#!/bin/bash

read -p "Enter any letter (a-zA-Z): " letter

case $letter in
        [aeuioAEUIO]*)
                echo "It is vowel."
                ;;
        [bcdfghjklmnpqrstvwxyzBCDFGHJKLMNPQRSTVWXYZ]*)
                echo "It is consonant."
                ;;
        *)
                echo "Invalid input!"
                ;;
esac
pattern works as a regular expression

Now, the same input is correct since the “*” symbol means one or more.

4.3. Using fallthrough case statement

Another way of using a case statement is fallthrough - which allows the execution of several commands by the order. It is one of the benefit of a case statement compared to an if-else statement.

The following script is able to print out a month-by-order starting with the number entered by the user.

#!/bin/bash
read -p "Enter a number of month (1-12): " month
case $month in
	1)
		echo "January"
		;&
	2)
		echo "Fabruary"
		;&
	3)
		echo "March"
		;&
	4)
		echo "April"
		;&
	5)
		echo "May"
		;&
	6)
		echo "June"
		;&
	7)
		echo "July"
		;&
	8)
		echo "August"
		;&
	9)
		echo "September"
		;&
	10)
		echo "October"
		;&
	11)
		echo "November"
		;&
	12)
		echo "December"
		;;
	*)
		echo "Invalid input!"
		;;
esac

This script initiates the user to input a number meaning a month, which is then evaluated by a case statement. Each case resembles a month, and the pattern matches, then the script prints the name of the month. The script uses a fallthrough operator, allowing the script to continue through all subsequent cases even after a match. If the user input does not match any cases, a wildcard case outputs a specific error message.

example script for fallthrough case statement

4.4. Using Case statements in for loops

A case statement is a very flexible construction so it is possible to use it in a different case, for instance, in a loop as shown below.

#!/bin/bash
read -p "Enter a name of directory: " dir
content=$(ls "$dir")
echo 
for item in $content;
do
	case $item in
		*.c)
			echo -e $item "is a C source code."
			;;
		*.cpp)
			echo -e $item "is a C++ source code."
			;;
		*.py)
			echo -e $item "is a python source code."
			;;
		*)
			echo -e $item "is something else."
	esac
done

The script waits for input of the user that should enter a directory with source codes of different programming languages. Then the script executes a shell command “ls” that allows to display of the content of the specified directory, it saves in the variable and the script then iterates over each item in the directory using a for loop. For each item, a case statement is used to determine the type of file based on its extension.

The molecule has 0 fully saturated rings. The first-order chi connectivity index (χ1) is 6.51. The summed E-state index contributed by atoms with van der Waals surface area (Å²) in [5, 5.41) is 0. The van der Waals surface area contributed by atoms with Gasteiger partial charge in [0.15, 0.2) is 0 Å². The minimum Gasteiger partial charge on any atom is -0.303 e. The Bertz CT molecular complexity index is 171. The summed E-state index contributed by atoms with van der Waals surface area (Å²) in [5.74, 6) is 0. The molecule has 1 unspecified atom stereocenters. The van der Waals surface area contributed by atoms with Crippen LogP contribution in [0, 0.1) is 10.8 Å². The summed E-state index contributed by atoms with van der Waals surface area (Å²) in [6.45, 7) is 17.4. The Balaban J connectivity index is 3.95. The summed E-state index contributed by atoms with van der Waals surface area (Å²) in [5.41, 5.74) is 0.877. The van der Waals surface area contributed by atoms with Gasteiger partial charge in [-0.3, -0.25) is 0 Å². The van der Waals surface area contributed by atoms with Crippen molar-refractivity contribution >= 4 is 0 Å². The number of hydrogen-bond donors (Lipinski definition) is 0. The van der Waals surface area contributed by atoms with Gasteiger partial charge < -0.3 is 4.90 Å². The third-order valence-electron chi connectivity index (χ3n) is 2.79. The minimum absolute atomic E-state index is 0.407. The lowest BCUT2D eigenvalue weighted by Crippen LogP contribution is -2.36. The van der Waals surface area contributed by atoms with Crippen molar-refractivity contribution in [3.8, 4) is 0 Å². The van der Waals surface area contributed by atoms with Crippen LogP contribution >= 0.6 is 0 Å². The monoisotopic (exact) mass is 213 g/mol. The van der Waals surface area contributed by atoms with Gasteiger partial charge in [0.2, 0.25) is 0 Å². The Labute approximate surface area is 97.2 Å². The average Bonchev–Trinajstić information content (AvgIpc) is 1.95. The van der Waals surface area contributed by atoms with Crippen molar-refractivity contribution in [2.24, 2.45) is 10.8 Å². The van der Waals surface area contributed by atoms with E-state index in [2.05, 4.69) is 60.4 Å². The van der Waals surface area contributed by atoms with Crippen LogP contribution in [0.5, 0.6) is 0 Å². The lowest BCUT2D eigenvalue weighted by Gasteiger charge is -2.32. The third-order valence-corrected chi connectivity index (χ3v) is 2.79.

The script checks for three types of source code files: C, C++, and Python. If a file with one of these extensions is found, the script prints a message stating the type of source code.

example case statements in for loops

This script can execute more useful actions rather than just printing out a type of file. Let's improve the script - takes a directory name as input and organizes the files within that directory based on their file extensions.

#!/bin/bash

read -p "Enter a name of directory: " dir

content=$(ls "$dir")

echo 

for item in $content;
do
        case $item in
                *.c)
                        mkdir -p $dir/c_src
                        mv $dir/$item $dir/c_src/$item
                        ;;
                *.cpp)
                        mkdir -p $dir/cpp_src
                        mv $dir/$item $dir/cpp_src/$item
                        ;;
                *.py)
                        mkdir -p $dir/py_src
                        mv $dir/$item $dir/py_src/$item
                        ;;
                *)
                        echo -e $item "is something else."
        esac
done

The script allows a user to organize files in a given directory by their file extensions. The script receives the user input for a directory name and reads its content. Then, via a loop, the script traverses through each item of the directory and checks the item’s extension, if the extension is equal to one of the specified patterns, the script creates a new directory and moves the item into the new directory. For any file that does not match the predefined extensions, the script simply prints a message stating that the file is "something else". 

It is a helpful script for the developer since it can sort different source codes by their own directories automatically.